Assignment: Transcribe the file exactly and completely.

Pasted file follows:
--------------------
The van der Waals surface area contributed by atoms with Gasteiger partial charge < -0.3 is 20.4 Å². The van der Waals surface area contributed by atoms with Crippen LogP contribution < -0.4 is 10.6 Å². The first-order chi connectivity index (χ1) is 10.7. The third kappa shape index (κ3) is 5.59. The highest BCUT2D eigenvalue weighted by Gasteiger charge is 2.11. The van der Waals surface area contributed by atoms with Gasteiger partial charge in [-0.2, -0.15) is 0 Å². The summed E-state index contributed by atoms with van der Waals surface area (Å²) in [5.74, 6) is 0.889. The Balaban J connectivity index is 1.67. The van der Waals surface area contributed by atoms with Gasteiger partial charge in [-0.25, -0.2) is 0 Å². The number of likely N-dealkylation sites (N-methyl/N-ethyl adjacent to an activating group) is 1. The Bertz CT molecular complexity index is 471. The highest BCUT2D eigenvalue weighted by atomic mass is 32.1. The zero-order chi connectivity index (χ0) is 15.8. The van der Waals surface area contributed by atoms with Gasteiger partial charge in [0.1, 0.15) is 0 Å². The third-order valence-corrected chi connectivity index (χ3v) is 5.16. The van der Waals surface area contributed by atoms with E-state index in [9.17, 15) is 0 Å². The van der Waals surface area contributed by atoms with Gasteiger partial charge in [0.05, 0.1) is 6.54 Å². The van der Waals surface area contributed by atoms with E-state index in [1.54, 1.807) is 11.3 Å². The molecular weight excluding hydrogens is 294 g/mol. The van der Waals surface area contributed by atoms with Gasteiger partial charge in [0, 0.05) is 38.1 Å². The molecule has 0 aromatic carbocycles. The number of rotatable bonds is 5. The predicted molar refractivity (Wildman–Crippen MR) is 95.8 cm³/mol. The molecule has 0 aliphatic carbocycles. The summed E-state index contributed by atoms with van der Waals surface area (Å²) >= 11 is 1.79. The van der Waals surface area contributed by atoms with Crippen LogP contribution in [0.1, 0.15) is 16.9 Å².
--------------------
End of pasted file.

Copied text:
The van der Waals surface area contributed by atoms with Gasteiger partial charge < -0.3 is 20.4 Å². The van der Waals surface area contributed by atoms with Crippen LogP contribution < -0.4 is 10.6 Å². The first-order chi connectivity index (χ1) is 10.7. The third kappa shape index (κ3) is 5.59. The highest BCUT2D eigenvalue weighted by Gasteiger charge is 2.11. The van der Waals surface area contributed by atoms with Gasteiger partial charge in [-0.2, -0.15) is 0 Å². The summed E-state index contributed by atoms with van der Waals surface area (Å²) in [5.74, 6) is 0.889. The Balaban J connectivity index is 1.67. The van der Waals surface area contributed by atoms with Gasteiger partial charge in [-0.25, -0.2) is 0 Å². The number of likely N-dealkylation sites (N-methyl/N-ethyl adjacent to an activating group) is 1. The Bertz CT molecular complexity index is 471. The highest BCUT2D eigenvalue weighted by atomic mass is 32.1. The zero-order chi connectivity index (χ0) is 15.8. The van der Waals surface area contributed by atoms with Gasteiger partial charge in [0.1, 0.15) is 0 Å². The third-order valence-corrected chi connectivity index (χ3v) is 5.16. The van der Waals surface area contributed by atoms with E-state index in [9.17, 15) is 0 Å². The van der Waals surface area contributed by atoms with Gasteiger partial charge in [0.05, 0.1) is 6.54 Å². The van der Waals surface area contributed by atoms with E-state index in [1.54, 1.807) is 11.3 Å². The molecular weight excluding hydrogens is 294 g/mol. The van der Waals surface area contributed by atoms with Gasteiger partial charge in [0, 0.05) is 38.1 Å². The molecule has 0 aromatic carbocycles. The number of rotatable bonds is 5. The predicted molar refractivity (Wildman–Crippen MR) is 95.8 cm³/mol. The molecule has 0 aliphatic carbocycles. The summed E-state index contributed by atoms with van der Waals surface area (Å²) >= 11 is 1.79. The van der Waals surface area contributed by atoms with Crippen LogP contribution in [0.1, 0.15) is 16.9 Å².